I have to admit that these guys work fast. After the fiasco involved with getting our greenhouse and getting fleeced with our solar system, having this crew get in here gettin’ it done is quite refreshing! Today they have almost finished the framing. Before it rains tomorrow they will be coming out to finish the cross bracing, framing for the overhead door and framing for the people door. If they keep at this pace, I’d expect them to be mostly finished next week. They still have to put on the the over hang (lean to) but this thing will be wrapped up by months end at the latest.
In the mean time, I have been steadily getting the pasture enclosed. Because we are getting goats and donkeys everything says not to skimp on fencing. I didn’t. This is about a quarter mile of “No-Climb” horse fencing. A 200 ft roll weighs about 200 pounds and, of course, I have 8 of them. I’ve learned to use the tractor to move them around. Pre-surgery I’d have just heaved them about. Also, all of the nailing and such that happens close to the ground has had to be re-learned. I don’t bend like I used to so most everything from about 18 inches to the ground is done more or less with a lunge. It’s a lot slower going than in my “Strapping young socialist Muslim”days, but I have more time in the day now that Eliot took over at work and I’ve “retired”.
I learned how to splice field fencing today. Because the sides of the pasture are all about 330 feet long, one roll of this fencing won’t get there. So to make it reach, two rolls have to be spliced together. It works great but it’s very time consuming. Also, as it is a lot like sewing with metal wire, getting poked and scratched and hung up on everything, seems to be standard operating procedure.
I’ve built my share of fencing. For non-large animal enclosures, you put up corners, H-braces and fill in the gaps with more single wood posts and/or metal T-posts. Once the skeleton is up, then you wrap the wire around the perimeter and nail and tie it all into place. Not so here! Larger animals love to rub on things, especially exposed fence posts. Consider a 1200 lb. cow. If she sets to scratchin’ what itches and the fencing is on the outside of the posts, then all the weight is being born by the post and it’s staples and clips. Soon the fence starts to sag and critters take themselves for a walk down the road. So this fence, because of the potential of having larger animals, has the fencing on the inside of the frame. Every corner has to be sewn onto the posts and woven at the corners instead of simply wrapped and nailed. Pulling it taught (stretching it) also becomes a challenge because the corners get closed off and you have to put the come-a-long through the fence that is at 90 degrees to the fence you want to stretch. It takes way more time, causes way more cussing, and takes many more staples. But in the end, now that it is strung inside the posts, if said cow rubs up against the fence, it distributes her weight along the fence and thus several posts instead of it being concentrated on a single one. So it’s worth doing, it’s coming along very well, there have been some snags, but it is turning out to be one stout cage. Once that is finished, in order to further deter escape and fence destruction, it will have 3 strands of electric wire to act as a psychological deterrent to keep them away from it.
As, I had mentioned previously, the livestock barn will serve several purposes. One, we are going to get a few goats. Whether or not they become meat, dairy goats, or just eating and pooping machines, remains to be seen. Also, once completed, I’m going to build a chicken brooder inside so we can eventually quit having to have them in our basement for a month at a time. In addition, a flock of turkeys is on the horizon and their coop will be made from chain link dog kennel panels, inside and outside. Lastly (ya right), there is an animal shelter near here that rescues donkeys. It is likely that we will be adopting two of them once all of this construction is over. One requirement that they have is that the donkeys have their own outdoor corral in addition to the pasture where they can come to eat, feel safe, and have grooming and medical issues tended to. Last weekend that was accomplished. I guess there is not turning back now!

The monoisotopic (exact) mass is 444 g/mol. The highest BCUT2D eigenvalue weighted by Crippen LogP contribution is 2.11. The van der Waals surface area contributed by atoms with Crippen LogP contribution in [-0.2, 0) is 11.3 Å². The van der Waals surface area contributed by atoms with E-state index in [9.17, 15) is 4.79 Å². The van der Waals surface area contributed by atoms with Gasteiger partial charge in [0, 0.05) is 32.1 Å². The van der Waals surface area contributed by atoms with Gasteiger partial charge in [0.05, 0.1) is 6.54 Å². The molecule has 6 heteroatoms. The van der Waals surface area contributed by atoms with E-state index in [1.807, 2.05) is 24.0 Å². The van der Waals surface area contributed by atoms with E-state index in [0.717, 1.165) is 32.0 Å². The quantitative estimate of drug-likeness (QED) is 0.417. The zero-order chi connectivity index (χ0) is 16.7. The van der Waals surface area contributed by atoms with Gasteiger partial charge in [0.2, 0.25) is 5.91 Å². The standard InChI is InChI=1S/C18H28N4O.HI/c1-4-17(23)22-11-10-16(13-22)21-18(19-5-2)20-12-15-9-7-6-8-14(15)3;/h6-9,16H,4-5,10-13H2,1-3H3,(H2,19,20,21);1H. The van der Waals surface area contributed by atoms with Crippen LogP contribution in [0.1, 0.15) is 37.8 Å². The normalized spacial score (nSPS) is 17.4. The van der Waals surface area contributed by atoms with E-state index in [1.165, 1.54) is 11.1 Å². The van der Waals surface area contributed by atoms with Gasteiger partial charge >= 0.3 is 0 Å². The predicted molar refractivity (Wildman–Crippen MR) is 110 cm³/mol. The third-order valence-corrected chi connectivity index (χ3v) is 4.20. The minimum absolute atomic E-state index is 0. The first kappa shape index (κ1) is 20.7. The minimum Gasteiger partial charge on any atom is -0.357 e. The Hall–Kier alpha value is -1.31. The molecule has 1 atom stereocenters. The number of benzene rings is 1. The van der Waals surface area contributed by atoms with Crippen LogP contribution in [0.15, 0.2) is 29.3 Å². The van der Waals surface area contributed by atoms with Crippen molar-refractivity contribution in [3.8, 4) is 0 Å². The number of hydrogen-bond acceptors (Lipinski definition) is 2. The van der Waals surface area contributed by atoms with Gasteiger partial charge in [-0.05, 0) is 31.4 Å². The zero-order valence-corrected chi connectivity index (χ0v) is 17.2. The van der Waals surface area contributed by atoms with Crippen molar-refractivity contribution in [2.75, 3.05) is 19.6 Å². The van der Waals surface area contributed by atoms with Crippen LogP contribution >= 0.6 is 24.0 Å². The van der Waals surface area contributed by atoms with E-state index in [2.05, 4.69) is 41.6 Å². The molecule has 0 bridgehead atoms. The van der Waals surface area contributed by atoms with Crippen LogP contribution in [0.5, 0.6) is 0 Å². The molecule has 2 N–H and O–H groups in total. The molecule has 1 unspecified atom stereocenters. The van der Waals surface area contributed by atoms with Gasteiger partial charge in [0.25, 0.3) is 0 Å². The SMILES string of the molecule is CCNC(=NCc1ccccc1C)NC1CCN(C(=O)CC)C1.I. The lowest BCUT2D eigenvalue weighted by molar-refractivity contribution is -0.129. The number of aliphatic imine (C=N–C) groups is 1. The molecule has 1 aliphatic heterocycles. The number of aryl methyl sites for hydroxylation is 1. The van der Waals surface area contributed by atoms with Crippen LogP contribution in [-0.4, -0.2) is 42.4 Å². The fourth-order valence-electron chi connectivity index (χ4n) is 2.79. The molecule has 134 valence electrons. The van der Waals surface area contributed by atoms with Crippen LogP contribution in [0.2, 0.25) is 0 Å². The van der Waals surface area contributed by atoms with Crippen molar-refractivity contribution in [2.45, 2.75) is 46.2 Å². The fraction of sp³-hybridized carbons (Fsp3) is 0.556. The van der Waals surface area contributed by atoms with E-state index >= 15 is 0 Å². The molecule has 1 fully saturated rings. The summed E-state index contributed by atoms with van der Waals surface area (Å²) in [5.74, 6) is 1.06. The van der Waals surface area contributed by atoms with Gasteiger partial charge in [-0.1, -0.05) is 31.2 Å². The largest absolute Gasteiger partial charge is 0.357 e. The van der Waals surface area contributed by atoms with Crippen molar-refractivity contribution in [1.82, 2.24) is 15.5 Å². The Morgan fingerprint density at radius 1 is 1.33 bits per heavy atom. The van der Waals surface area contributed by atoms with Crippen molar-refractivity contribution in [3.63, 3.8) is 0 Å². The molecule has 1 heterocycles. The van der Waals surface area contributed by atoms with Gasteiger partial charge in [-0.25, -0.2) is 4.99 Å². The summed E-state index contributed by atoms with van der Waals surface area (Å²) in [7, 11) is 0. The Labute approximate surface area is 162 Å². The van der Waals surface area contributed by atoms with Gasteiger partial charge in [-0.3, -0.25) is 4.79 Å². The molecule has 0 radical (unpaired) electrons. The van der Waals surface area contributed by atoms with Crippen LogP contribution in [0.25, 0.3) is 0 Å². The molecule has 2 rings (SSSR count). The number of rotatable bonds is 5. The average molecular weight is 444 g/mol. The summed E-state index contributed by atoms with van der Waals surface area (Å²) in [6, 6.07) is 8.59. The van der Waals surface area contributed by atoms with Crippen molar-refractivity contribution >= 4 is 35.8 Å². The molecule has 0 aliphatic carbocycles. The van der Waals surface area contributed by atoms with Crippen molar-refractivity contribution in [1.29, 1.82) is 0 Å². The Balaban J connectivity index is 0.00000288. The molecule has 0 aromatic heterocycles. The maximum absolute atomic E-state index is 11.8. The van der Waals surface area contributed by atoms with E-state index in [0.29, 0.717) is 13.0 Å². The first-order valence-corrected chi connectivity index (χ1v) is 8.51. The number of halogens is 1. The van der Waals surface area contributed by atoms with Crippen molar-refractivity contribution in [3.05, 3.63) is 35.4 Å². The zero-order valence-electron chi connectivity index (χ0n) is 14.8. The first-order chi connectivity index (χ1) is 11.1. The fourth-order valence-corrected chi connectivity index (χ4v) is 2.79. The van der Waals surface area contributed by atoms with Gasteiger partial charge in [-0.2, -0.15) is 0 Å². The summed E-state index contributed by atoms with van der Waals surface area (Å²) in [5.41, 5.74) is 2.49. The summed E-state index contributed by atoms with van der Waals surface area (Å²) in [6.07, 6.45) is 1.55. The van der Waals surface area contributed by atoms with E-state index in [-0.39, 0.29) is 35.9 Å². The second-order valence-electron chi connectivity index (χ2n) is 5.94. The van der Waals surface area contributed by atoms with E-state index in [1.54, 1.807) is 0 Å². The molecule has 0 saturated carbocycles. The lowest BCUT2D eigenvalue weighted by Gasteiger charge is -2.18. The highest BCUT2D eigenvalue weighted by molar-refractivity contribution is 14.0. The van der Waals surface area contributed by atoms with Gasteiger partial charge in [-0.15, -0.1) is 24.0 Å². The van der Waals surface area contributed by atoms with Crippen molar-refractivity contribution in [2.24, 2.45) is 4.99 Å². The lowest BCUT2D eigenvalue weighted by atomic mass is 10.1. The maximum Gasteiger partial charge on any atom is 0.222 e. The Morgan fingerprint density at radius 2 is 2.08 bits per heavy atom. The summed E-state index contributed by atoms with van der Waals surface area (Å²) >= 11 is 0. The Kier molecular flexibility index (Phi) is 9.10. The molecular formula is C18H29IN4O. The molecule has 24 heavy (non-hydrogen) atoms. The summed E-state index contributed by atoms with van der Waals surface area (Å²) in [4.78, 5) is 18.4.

I follow a lot of homesteaders, both on blogs, Facebook and You Tube. I have yet to find any who bought a field of grass with just a dilapidated house, a garage and run down horse shed, and transformed it into a fully operational farm. Sure, there are many who have done some incredible things, but I suspect for lack of resources, many are done via the “make do” approach. Most are many years our junior so what they lack in resources they make up for in energy. This is the last hurrah. There will always be the need to repair things and some lesser, non-urgent projects (I would love to dig a root cellar), but this marks the end of the major construction. It has to be the end. I’m pretty good at all this building of things, but my dream was to be able to actually enjoy the farming part. So far, everyone else has gotten to play – including in my greenhouse! Now it’s my turn too. I am looking forward to a life of simple routine. I relish the life of getting up and tending animals, gathering eggs, making breakfast (cooking in general again) spending time with the livestock, spending hours gardening, harvesting and canning and building our food storage, all without the feeling of some urgency of having to have to get the place built before I’m too old to play with it. The finish line is on the horizon. Three more sections of fence, a couple of pens, and Farmer Juan gets to play with his creation. That will be something to behold.